BY Lewis Gordon in Opinion | 20 NOV 20

A New Chinese Video Game that Makes You Pay for Love

How Genshin Impact’s use of gambling and intimacy embody artist Lawrence Lek’s concept of ‘sinofuturism’

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BY Lewis Gordon in Opinion | 20 NOV 20

On 28 September, Genshin Impact enjoyed the biggest global launch of a Chinese video game ever. It’s easy to see why; the vast, open-world adventure filled with a cast of impeccably rendered characters combines the easy charm of a Saturday-morning cartoon with the painterly style of prestige anime. However, praise for the game was tempered by two seemingly incontrovertible points: first, Genshin Impact appears to crib from Nintendo’s beloved pastoral epic, The Legend of Zelda: Breath of the Wild (2017); second, as a free-to-play ‘gacha’ game, its revenue derives from players who purchase new characters through randomized, gambling-like processes. The latter feature is especially problematic, its eye-catching visuals and other alluring design elements engineered to exploit its users’ financial vulnerabilities.

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Lawrence Lek, Sinofuturism (1839 - 2046 AD), 2016, still. Courtesy: the artist and Sadie Coles HQ, London © Lawrence Lek

Developed by Shanghai-based studio Mihoyo, Genshin Impact offers players a finely tuned fantasy featuring the expected slew of quests and secrets. Action centres around elemental properties – fire, wind, water – which fill the screen with pleasing, firework-like effects. The entire experience feels both intensely polished and like it barely hangs together at all. The game’s outpacing of its European and North American competitors has reoriented the industry’s attention towards China. In his 2016 video essay Sinofuturism (18392046 AD), artist Lawrence Lek wrestled with this process, leaning into anxieties about the decline of Western political power and the rising economic prowess of China. Invoking techno-orientalist narratives, the filmmaker subverted what he identified as ‘seven key stereotypes’ of the country to present a satire of Yellow Peril fit for the 21st century. Copying and gambling, two of the most effusively discussed elements of Genshin Impact, are part of Lek’s formation, alongside computing, studying, gaming, addiction and labour. Exaggerating these aspects to nightmarish proportions, Lek depicts what he calls a ‘science fiction that already exists’.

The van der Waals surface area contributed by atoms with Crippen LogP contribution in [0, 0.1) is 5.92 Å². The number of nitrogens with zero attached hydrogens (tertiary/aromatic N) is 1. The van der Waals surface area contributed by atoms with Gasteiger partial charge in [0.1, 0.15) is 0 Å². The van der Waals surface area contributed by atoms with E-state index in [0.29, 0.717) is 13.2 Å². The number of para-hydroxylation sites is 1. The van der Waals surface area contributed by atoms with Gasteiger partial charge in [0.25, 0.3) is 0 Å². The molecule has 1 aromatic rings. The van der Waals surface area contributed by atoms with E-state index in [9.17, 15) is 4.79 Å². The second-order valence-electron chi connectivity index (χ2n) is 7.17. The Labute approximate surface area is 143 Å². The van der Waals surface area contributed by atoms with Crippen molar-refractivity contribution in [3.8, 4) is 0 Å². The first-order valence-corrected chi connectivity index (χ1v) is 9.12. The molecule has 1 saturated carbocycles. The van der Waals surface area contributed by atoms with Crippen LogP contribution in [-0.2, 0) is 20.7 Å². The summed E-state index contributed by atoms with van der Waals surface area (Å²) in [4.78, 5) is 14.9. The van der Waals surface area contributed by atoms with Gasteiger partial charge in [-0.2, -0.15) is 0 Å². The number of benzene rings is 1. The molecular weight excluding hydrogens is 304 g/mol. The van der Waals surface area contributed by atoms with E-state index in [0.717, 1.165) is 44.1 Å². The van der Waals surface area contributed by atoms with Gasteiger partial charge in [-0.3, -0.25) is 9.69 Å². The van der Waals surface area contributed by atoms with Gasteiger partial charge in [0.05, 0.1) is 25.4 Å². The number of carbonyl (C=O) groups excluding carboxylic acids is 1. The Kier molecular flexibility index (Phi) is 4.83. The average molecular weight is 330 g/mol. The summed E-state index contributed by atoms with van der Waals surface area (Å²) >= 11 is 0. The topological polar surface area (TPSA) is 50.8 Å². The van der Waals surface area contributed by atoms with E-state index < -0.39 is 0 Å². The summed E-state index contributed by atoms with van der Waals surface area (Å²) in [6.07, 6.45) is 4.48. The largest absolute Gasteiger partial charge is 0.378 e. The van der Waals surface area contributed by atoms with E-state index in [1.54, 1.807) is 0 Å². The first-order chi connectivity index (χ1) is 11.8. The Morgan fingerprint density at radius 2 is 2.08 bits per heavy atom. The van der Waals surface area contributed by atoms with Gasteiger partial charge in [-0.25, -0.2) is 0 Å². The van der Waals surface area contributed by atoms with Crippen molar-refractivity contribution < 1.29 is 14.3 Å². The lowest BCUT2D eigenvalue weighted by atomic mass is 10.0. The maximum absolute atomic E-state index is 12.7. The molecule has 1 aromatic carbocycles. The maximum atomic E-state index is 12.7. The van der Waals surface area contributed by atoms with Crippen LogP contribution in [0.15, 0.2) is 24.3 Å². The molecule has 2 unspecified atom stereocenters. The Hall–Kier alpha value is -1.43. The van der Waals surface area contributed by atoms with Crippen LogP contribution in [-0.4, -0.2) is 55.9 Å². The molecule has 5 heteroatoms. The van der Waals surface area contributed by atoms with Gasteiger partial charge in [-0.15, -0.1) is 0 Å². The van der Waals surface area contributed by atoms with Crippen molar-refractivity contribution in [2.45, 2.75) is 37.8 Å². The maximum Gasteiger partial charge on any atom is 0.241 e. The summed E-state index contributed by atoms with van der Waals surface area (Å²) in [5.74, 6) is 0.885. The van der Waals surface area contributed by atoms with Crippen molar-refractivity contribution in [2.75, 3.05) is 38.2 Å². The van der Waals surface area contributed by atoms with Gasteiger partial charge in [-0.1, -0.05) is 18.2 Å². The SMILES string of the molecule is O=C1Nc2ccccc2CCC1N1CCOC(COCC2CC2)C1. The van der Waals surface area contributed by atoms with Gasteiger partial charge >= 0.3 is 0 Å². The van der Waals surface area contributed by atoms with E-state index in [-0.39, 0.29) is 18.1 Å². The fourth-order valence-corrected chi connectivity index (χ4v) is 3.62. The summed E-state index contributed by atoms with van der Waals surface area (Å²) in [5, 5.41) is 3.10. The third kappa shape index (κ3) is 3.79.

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Genshin Impact, 2020, video still. Courtesy: miHoYo

The relationship between labour, addiction and gambling is particularly conspicuous in Genshin Impact. The game exudes an almost capitalist dream-logic through its rapidly rising scores. Rewards appear frequently as wilderness is explored and enemies are killed. It’s serenely predictable, gliding by in a whirl of colour, music and endorphins. While pleasant, this is a primer for the game’s luck-based ‘gacha’ component: its beating economic heart that functions on brutally low odds. Liu Wei, one of Mihoyo’s founders, glibly refers to the company’s monetization strategy as ‘paying for love’, betting on the fondness players hold for characters they encounter, and their willingness to spend cash in order to recruit them. Having already generated more than US$140 million, Genshin Impact capitalizes on this desire for virtual intimacy.

Gacha is less new than newly mainstream, with virtual goods for sale in comparable free-to-play titles such as Fortnite, whose player bases often span continents and time zones. This echoes Lek’s idea that sinofuturism is an international phenomenon as much as Chinese one, whirring in the background of everyday life like globalization itself. It’s just Mihoyo’s luck that Genshin Impact has arrived at a time when players are lonelier and more cash-strapped than ever, thanks to COVID-19. Compared to a US$60 prestige video game, Genshin Impact, free at the point of access, offers affordable camaraderie and escapism – at least to the gambling-averse.

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Lawrence Lek, Sinofuturism (1839 - 2046 AD), 2016, still. Courtesy: the artist and Sadie Coles HQ, London © Lawrence Lek

In Sinofuturism (18392046 AD), the disembodied, computer-generated narrator opines that luck and fortune are an ‘antidote to repetitive labour’ and a randomized opportunity to change ‘boring destiny’. The more money I spend in Genshin Impact, the more each roll of the dice seems to offer me a bolt of anticipation, while encouraging me to repeat the same behaviour over and over. And, by employing digital intimacy for capitalist exploitation within a story and world that is always growing, Genshin Impact ensures me and millions of other players keep paying for love – at least until our credit cards get declined.

Main Image: Genshin Impact, 2020, video still. Courtesy: miHoYo

Lewis Gordon is a UK-based technology and culture writer. His work appears in outlets such as Vice, The Verge, and The AV Club.

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